5. Florida personal fouls. The thing about a team as tough and physical as Florida is that, if you can match the physicality for a while, if you can stand up to the hard hits, the big puncher might run out of big punches. In this sense, Florida was Mike Tyson from Punch-Out. They came out throwing uppercuts, Louisville kept converting third downs, and the Gators short-circuited.
- On Louisville's first play from scrimmage, Teddy Bridgewater left the pocket and threw on the run, and Jeff Bostic got called for roughing by lighting him up after the throw.
- Down 17-3, Sharrif Floyd committed a face-mask penalty that turned a 3rd-and-10 into a first down from Florida's 12; Louisville scored two plays later.
- At the start of the second half, after the failed onside kick, both Loucheiz Purifoy and Chris Johnson committed personal fouls, and Johnson was ejected; Louisville scored on a one-play, 19-yard drive.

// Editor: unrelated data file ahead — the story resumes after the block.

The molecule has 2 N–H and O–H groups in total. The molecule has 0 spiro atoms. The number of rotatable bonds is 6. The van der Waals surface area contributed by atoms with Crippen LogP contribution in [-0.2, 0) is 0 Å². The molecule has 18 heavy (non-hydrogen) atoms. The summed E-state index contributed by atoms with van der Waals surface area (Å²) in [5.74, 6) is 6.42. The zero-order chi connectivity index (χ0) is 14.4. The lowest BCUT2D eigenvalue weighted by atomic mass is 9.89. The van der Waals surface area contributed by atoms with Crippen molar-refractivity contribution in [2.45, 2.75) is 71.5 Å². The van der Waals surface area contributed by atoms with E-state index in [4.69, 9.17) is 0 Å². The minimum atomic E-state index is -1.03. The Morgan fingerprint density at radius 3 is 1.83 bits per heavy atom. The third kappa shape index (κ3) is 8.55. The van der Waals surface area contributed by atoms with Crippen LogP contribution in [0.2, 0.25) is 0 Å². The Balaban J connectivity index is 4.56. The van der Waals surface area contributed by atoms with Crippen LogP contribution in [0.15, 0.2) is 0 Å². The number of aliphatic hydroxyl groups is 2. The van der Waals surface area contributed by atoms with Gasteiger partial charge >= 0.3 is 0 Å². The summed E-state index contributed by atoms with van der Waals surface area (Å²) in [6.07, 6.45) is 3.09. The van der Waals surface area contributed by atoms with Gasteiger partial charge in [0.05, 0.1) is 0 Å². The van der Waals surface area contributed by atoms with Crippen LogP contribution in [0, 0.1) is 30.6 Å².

- Later in the third quarter, Florida's sideline got an unsportsmanlike conduct penalty -- a completely unforgivable and ridiculous offense -- turning a 2nd-and-3 for the Florida offense into a 2nd-and-18.
Penalties of aggressiveness can be a good thing, and no team (no defense, specifically) was more capable of such penalties than Florida. They tried to set an early tone and intimidate Louisville. It didn't work. And then Florida just malfunctioned.
Stand up to the bully, and he'll melt down. Louisville did just that, and they have a shiny Sugar Bowl trophy to put in a trophy case that will likely continue to grow the longer Charlie Strong is around. In my preview, I said that "Louisville is on a lovely upward trajectory, but this team probably isn't ready to become a BCS bowl champion just yet." I stand corrected. Well done, Cards.